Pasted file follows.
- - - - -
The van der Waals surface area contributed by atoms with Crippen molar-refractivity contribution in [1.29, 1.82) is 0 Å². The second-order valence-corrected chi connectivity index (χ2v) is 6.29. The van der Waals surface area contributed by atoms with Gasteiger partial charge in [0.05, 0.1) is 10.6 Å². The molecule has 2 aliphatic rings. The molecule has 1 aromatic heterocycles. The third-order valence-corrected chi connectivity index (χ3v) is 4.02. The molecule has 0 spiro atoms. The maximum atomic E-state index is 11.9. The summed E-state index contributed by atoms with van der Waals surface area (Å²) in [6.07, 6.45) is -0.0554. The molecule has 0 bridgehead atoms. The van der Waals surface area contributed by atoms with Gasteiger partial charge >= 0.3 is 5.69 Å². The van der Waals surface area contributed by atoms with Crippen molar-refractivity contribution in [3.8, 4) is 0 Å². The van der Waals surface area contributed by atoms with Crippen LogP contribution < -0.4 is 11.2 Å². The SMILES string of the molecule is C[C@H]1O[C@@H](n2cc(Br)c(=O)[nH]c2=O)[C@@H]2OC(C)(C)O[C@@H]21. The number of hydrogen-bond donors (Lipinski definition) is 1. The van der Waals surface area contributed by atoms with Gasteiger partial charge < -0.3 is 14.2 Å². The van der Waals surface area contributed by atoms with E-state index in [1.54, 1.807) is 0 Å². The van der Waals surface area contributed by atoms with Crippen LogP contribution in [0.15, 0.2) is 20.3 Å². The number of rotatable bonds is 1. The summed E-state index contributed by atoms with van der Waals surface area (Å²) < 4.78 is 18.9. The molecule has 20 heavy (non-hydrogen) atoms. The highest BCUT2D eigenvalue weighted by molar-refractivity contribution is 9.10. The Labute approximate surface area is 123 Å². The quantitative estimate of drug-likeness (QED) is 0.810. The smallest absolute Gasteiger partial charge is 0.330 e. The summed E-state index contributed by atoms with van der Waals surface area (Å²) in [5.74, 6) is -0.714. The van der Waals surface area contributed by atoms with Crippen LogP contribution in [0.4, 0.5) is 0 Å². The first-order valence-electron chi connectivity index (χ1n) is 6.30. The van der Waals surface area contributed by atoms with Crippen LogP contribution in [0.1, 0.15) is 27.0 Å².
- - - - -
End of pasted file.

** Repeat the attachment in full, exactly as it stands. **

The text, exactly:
The van der Waals surface area contributed by atoms with Crippen molar-refractivity contribution in [1.29, 1.82) is 0 Å². The second-order valence-corrected chi connectivity index (χ2v) is 6.29. The van der Waals surface area contributed by atoms with Gasteiger partial charge in [0.05, 0.1) is 10.6 Å². The molecule has 2 aliphatic rings. The molecule has 1 aromatic heterocycles. The third-order valence-corrected chi connectivity index (χ3v) is 4.02. The molecule has 0 spiro atoms. The maximum atomic E-state index is 11.9. The summed E-state index contributed by atoms with van der Waals surface area (Å²) in [6.07, 6.45) is -0.0554. The molecule has 0 bridgehead atoms. The van der Waals surface area contributed by atoms with Gasteiger partial charge >= 0.3 is 5.69 Å². The van der Waals surface area contributed by atoms with Crippen molar-refractivity contribution in [3.8, 4) is 0 Å². The van der Waals surface area contributed by atoms with Crippen LogP contribution < -0.4 is 11.2 Å². The SMILES string of the molecule is C[C@H]1O[C@@H](n2cc(Br)c(=O)[nH]c2=O)[C@@H]2OC(C)(C)O[C@@H]21. The number of hydrogen-bond donors (Lipinski definition) is 1. The van der Waals surface area contributed by atoms with Gasteiger partial charge < -0.3 is 14.2 Å². The van der Waals surface area contributed by atoms with E-state index in [1.54, 1.807) is 0 Å². The van der Waals surface area contributed by atoms with Crippen LogP contribution in [0.15, 0.2) is 20.3 Å². The number of rotatable bonds is 1. The summed E-state index contributed by atoms with van der Waals surface area (Å²) < 4.78 is 18.9. The molecule has 20 heavy (non-hydrogen) atoms. The highest BCUT2D eigenvalue weighted by molar-refractivity contribution is 9.10. The Labute approximate surface area is 123 Å². The quantitative estimate of drug-likeness (QED) is 0.810. The smallest absolute Gasteiger partial charge is 0.330 e. The summed E-state index contributed by atoms with van der Waals surface area (Å²) in [5.74, 6) is -0.714. The van der Waals surface area contributed by atoms with Crippen LogP contribution in [0.4, 0.5) is 0 Å². The first-order valence-electron chi connectivity index (χ1n) is 6.30. The van der Waals surface area contributed by atoms with Crippen LogP contribution in [0.1, 0.15) is 27.0 Å².